• Impulsive behaviors that can have dangerous outcomes, such as excessive spending, unsafe sex, reckless driving, or misuse or overuse of substances.

  • Self-harming behavior including suicidal threats or attempts.

  • Periods of intense depressed mood, irritability or anxiety lasting a few hours to a few days.

  • Chronic feelings of boredom or emptiness.

  • Inappropriate, intense or uncontrollable anger—often followed by shame and guilt.

  • Dissociative feelings—disconnecting from your thoughts or sense of identity or “out of body” type of feelings—and stress-related paranoid thoughts. Severe cases of stress can also lead to brief psychotic episodes."

My Trash is Also my Treasure


I was diagnosed with BPD back in my college days, around Junior year. It took about a year for my therapist to diagnose me with the disorder, as with most therapists, she was hesitant to essentially give me a "death sentence," as some put it. But after the constant sessions of me explaining how Friend A-F didn't want to be friends with me anymore (I believe we were at Friend H by the time she realized the pattern,) and all the other factors we had discussed, she gave me the news: "you have Borderline Personality Disorder."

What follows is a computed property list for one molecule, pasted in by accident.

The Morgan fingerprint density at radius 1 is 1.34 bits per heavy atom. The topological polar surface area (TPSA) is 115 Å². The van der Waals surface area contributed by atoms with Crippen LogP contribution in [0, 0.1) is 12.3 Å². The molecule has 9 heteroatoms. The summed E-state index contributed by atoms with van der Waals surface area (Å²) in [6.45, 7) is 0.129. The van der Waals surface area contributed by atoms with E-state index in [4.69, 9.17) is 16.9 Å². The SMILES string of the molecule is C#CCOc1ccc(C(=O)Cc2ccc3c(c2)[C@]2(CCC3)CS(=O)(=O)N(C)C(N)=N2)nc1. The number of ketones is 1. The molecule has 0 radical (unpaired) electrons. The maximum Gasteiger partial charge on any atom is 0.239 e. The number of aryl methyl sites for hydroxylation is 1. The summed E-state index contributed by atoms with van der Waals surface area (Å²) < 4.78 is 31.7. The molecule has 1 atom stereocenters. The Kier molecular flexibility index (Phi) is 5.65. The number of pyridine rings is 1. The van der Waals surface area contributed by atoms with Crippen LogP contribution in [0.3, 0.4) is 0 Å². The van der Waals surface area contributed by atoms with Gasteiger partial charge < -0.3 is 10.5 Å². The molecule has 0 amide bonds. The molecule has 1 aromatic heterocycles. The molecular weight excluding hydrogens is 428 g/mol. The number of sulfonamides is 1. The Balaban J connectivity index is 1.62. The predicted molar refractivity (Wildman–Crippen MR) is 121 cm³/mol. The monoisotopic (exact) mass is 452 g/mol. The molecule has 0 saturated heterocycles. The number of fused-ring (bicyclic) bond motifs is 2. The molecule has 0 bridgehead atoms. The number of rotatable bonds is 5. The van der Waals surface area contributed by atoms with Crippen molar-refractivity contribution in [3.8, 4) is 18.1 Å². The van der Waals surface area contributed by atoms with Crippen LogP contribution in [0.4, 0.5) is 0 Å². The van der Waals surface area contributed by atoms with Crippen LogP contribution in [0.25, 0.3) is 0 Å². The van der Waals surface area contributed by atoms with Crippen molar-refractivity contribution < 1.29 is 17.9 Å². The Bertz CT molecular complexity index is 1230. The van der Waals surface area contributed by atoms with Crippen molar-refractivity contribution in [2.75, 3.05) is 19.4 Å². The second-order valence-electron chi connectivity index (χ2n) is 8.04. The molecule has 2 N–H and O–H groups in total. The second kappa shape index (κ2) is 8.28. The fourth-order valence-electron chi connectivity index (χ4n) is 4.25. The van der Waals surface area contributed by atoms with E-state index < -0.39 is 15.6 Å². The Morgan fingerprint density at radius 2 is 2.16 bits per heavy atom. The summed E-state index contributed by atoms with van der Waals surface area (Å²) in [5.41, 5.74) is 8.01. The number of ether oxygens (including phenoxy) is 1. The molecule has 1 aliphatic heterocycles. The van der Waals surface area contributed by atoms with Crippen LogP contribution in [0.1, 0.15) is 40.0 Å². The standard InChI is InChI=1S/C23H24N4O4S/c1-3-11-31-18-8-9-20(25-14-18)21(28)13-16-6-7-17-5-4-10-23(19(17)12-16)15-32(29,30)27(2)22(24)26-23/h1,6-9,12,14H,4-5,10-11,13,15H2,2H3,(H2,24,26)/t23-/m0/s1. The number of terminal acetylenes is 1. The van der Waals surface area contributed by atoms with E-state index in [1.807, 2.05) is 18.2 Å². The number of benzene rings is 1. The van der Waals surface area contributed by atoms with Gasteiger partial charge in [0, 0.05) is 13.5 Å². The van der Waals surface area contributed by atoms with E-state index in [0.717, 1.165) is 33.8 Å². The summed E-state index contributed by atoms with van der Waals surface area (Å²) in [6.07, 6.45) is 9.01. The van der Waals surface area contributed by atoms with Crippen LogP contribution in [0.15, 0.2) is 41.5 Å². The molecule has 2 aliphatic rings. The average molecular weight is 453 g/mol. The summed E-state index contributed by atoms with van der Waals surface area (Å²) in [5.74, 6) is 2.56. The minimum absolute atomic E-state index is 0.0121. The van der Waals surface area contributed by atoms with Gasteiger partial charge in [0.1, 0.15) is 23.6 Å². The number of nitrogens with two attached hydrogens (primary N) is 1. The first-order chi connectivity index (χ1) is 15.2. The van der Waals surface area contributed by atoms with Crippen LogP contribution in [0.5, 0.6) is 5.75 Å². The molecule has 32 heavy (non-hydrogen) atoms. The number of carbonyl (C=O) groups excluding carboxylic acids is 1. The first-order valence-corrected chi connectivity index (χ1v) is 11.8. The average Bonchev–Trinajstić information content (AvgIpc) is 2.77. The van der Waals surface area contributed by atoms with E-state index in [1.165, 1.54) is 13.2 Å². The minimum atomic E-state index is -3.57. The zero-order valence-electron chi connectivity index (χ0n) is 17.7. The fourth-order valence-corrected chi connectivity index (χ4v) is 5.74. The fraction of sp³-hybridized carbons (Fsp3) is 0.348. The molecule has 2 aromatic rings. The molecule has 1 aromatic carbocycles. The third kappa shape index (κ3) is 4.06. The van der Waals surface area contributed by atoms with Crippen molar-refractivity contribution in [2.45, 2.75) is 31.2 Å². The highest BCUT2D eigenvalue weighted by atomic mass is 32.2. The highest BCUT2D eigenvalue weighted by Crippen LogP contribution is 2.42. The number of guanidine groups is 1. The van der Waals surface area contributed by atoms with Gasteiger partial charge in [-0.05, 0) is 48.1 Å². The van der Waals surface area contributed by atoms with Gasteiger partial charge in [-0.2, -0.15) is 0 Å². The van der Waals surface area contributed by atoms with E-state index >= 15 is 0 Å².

At some point I'll share my full diagnosis experience and how I initially diagnosed myself, but until then, I'll just say this. To my fellow Borderlines, despite the fact that our brains are literally programmed to kill us and force us to be #foreveralone, there is still hope. We have therapy, we have DBT, we have Crazy Ex Girlfriend to relate to, we have support groups, and now we have a subscription box service specifically designed for us and our mental health struggles - we have each other. But most of all, we have Pete Davidson.